Video: Chicago cop opens fire on black teens in car


A dashboard camera video obtained by The Chicago Reporter shows a police officer firing more than a dozen shots into a car filled with black teenagers in apparent violation of Chicago Police Department policy.

The video emerges at a time when iPhones, security cameras and other devices across the country are capturing images that often contradict police accounts of incidents in which officers are accused of misconduct.

In the video, recorded in December 2013, a Chicago police officer, identified in court documents as Marco Proano, shoots into a moving car of six unarmed teenagers at 95th and LaSalle streets on the city’s South Side. Two of the teenagers were shot – one in the shoulder and the other in the left hip and right heel, according to court documents.

Retired Cook County Judge Andrew Berman was so troubled by the video that he provided it to the Reporter. Berman was the judge in a criminal case against one of the teenagers. He described Proano’s actions as the most unsettling thing he’d seen in his 18 years as a judge and 17 years as a public defender.

“I’ve seen lots of gruesome, grisly crimes,” he said. “But this is disturbing on a whole different level.”

This isn’t the first time Proano has been accused of using excessive force, but it is the only complaint against him in the past four years that involved a shooting, according to CPD and court records. Proano was cleared in six previous complaints filed against him between 2011 and 2015, one of which involved excessive force.

The video is at the center of a federal lawsuit filed on behalf of the teens against the city and three police officers, which was settled in March. The City Council still must approve the $360,000 payout, which is expected in coming weeks. While it is a relatively small sum compared to some settlements to people who were killed by Chicago police officers, it is still more money than almost 90 percent of police misconduct payments by the city last year.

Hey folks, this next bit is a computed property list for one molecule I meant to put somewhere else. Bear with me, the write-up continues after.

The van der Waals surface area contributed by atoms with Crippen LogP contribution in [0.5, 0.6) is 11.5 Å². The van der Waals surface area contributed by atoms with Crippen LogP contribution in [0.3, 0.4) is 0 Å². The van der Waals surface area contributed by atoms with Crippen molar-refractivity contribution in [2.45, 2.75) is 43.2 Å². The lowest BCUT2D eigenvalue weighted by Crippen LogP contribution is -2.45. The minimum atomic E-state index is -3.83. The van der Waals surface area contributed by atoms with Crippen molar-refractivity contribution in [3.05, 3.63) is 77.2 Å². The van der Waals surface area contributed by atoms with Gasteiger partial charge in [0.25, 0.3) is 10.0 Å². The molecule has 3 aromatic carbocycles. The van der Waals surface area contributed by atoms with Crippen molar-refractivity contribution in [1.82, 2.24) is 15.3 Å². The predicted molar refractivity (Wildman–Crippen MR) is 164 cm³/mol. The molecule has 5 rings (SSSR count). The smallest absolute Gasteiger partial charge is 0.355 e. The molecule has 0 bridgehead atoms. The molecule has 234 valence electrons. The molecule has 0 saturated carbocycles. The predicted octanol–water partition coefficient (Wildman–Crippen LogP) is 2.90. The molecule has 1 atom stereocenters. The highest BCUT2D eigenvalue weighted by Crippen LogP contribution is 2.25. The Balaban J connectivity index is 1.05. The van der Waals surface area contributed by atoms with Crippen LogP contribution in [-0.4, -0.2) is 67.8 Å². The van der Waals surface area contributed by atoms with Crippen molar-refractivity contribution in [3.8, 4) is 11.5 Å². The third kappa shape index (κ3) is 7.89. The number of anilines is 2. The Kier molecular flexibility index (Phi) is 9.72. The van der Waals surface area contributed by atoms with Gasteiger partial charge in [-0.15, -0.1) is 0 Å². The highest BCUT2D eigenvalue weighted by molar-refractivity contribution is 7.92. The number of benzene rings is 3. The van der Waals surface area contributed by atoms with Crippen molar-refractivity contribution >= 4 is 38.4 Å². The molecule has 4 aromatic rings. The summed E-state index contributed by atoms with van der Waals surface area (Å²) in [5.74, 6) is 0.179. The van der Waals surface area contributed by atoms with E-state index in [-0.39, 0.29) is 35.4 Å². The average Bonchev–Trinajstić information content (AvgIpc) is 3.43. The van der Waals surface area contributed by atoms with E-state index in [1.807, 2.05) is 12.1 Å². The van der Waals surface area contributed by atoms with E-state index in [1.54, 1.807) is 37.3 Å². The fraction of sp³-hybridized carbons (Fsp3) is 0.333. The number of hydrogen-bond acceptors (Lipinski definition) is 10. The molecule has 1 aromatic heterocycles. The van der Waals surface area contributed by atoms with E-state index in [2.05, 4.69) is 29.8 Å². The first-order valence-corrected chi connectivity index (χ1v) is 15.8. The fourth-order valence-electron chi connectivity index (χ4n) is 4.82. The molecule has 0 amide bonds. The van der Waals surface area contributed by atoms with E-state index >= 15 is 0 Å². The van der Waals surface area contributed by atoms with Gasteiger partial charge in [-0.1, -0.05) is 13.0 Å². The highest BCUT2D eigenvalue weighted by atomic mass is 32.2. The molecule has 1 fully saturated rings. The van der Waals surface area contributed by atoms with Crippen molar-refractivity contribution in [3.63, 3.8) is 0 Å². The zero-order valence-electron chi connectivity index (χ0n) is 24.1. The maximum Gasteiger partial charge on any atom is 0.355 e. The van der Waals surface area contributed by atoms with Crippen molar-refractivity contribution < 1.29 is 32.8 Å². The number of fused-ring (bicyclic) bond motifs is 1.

City lawyers successfully convinced a federal judge to put the video under a protective order, which prevented parties to the lawsuit from releasing it publicly. Neither Judge Berman nor the Reporter are legally bound by the order.

The Reporter’s calls to Proano were not returned and his lawyer declined to comment. Proano admitted in a federal court filing that he was the police officer who opened fire on the car filled with teenagers.

The city’s Independent Police Review Authority, known as IPRA, has not completed its investigation of the incident 18 months later. FBI officials would neither confirm nor deny a Chicago Sun-Times report that the agency is investigating the shooting.

Proano has been assigned to desk duty, according to the police department, but he has not been disciplined and remains on the force.

After the shooting, police discovered that the car the teenagers were driving was stolen. Three teens were charged. Their lawyers declined to comment on the charges or the proposed settlement of the federal lawsuit.

Berman heard one of the cases on his last day before retiring, and that’s when he saw the video.

“My first reaction was, if those are white kids in the car, there’s no way they [would] shoot,” he said.

Of the 50 victims of police shootings in Chicago last year, 78 percent were black, according to IPRA statistics.

“You don’t start firing into a car full of unarmed people,” Berman said. “You just don’t do that.”

Chicago Police Department policy, updated in February, prohibits “firing at or into a moving vehicle when the vehicle is the only force used against the sworn member or another person.”

Asked to view the video and offer his perspective, Jerry Staton, a retired detective who spent 25 years with the Austin (Tex.) Police Department said: “I see nothing in this video that would justify him shooting at this car. Having said that, it’s possible he knew something that I don’t know.”

Berman found the teenager in his courtroom not guilty of possessing a stolen motor vehicle. He said the State’s Attorney failed to prove that the teen knew the car was stolen, and his verdict would have been the same even if no shots had been fired.

But he said he hopes the video will put a spotlight on Proano’s actions and hold the officer accountable for what he called an “outrageous overuse of deadly force.”

“He shouldn’t be allowed to be out there with a gun,” Berman said. “He has shown callous disregard for human life.”

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